- Technology & Science
- Innovation and Research
- Kenneth P. Dietrich School of Arts and Sciences
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A new chemical process makes it easier to craft amino acids that don’t exist in nature
Every protein in your body is made up of the same 20 building blocks called amino acids. But just because nature is stuck with a limited toolkit doesn’t mean humans can’t expand it.
A study published in Science on July 27 by a team including Pitt chemists describes a powerful new way to create “unnatural” amino acids, which could find use in protein-based therapies and open up novel branches of organic chemistry.
“This is a completely new transformation: new to nature and new to chemistry,” said Peng Liu, a professor of chemistry in the Kenneth P. Dietrich School of Arts and Sciences and a corresponding author on the paper. “Telling an enzyme to create an unnatural configuration of an amino acid is unusual, and you have to do it with careful bioengineering.”
Change just one piece of a larger protein, and you can alter how it’s shaped and what it does — so unnatural amino acids hold promise for opening up new kinds of therapies like antibiotics or immunosuppressants that make use of proteins or their smaller cousins.
Creating such molecules in the lab, however, is an onerous, multistep process: The pieces of the amino acid that link to one another to form a protein chain have to be protected as researchers chemically transform the rest of the molecule. The reaction described in the new paper, however, is simpler and more efficient, and it offers chemists an unprecedented level of control over how groups of atoms are oriented in the resulting molecule.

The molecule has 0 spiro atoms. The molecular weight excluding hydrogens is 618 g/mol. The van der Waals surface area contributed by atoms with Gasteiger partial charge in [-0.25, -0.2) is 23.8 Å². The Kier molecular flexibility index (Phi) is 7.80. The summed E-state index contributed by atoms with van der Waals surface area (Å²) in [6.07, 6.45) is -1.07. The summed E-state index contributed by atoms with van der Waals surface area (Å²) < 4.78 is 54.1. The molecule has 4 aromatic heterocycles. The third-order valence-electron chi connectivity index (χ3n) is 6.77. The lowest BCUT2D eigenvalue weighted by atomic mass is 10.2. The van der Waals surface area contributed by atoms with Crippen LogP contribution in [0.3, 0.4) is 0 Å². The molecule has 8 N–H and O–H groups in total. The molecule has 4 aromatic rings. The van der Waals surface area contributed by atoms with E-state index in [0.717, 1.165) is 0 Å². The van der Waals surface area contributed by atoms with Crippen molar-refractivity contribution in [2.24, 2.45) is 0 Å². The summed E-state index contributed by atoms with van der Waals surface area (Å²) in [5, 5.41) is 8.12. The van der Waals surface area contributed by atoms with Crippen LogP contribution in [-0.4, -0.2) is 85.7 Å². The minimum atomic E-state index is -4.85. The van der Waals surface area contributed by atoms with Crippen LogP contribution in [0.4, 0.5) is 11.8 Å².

It also employs a chemical tool, a PLP enzyme, in an unusual way. Enzymes are proteins that catalyze reactions — typically, even when their functions are altered by bioengineering, all they can do is speed up known chemical processes that chemists could achieve in other, albeit slower ways. But paired with a light-sensitive molecular catalyst, the enzyme in this new reaction can achieve far more than that.
“You can argue that bioengineered enzymes provide better efficiency than small molecule catalysts, but they catalyze the same reaction,” said Liu, pictured right. “But this is an entirely new reaction. It simply didn’t exist before.”
Liu’s group uses computer simulations to figure out the intricate dance that happens in a chemical reaction on the level of atoms and electrons, adding the “why” to the “what” discovered by groups that conduct experiments. For this paper, Liu and Pitt postdoctoral researcher Binh Khanh Mai, pictured left, worked with a team of researchers at UC Santa Barbara led by Yang Yang — a collaboration that’s been going strong since 2014, when Yang spent a summer in Liu’s lab as a visiting graduate student.
Liu and Mai dove into the data provided by Yang’s group to understand how and why the reaction took place, puzzling out the intermediate steps that are invisible to chemists. In one step the duo took a particularly close look at, an electron has to travel an unusually long distance on its path between two molecules. “We had to do some careful modeling about the likelihood of this because this is the step that’s new to nature, and it supports the entire reaction mechanism,” Liu said.
Underpinning those models is tremendous computing power. Liu cites Pitt’s Center for Research Computing as an essential ingredient in the lab’s success, as the complex simulations the group performs to understand the intricacies of chemical reactions requires time with cutting-edge, powerful supercomputers.
Even so, there are questions still unanswered, and this paper is just the first step in a series of collaborations between the two teams. If they can better understand why the unusual reaction happens, Liu’s group may open up the ability to harness it in different contexts to create a wide variety of new chemical tools, medicines and more.
“You can think about how many different types of unnatural amino acids you could make — there are an almost unlimited number,” Liu said. “So can we use this insight to develop other new reactions, too?”
— Patrick Monahan, photography by Tom Altany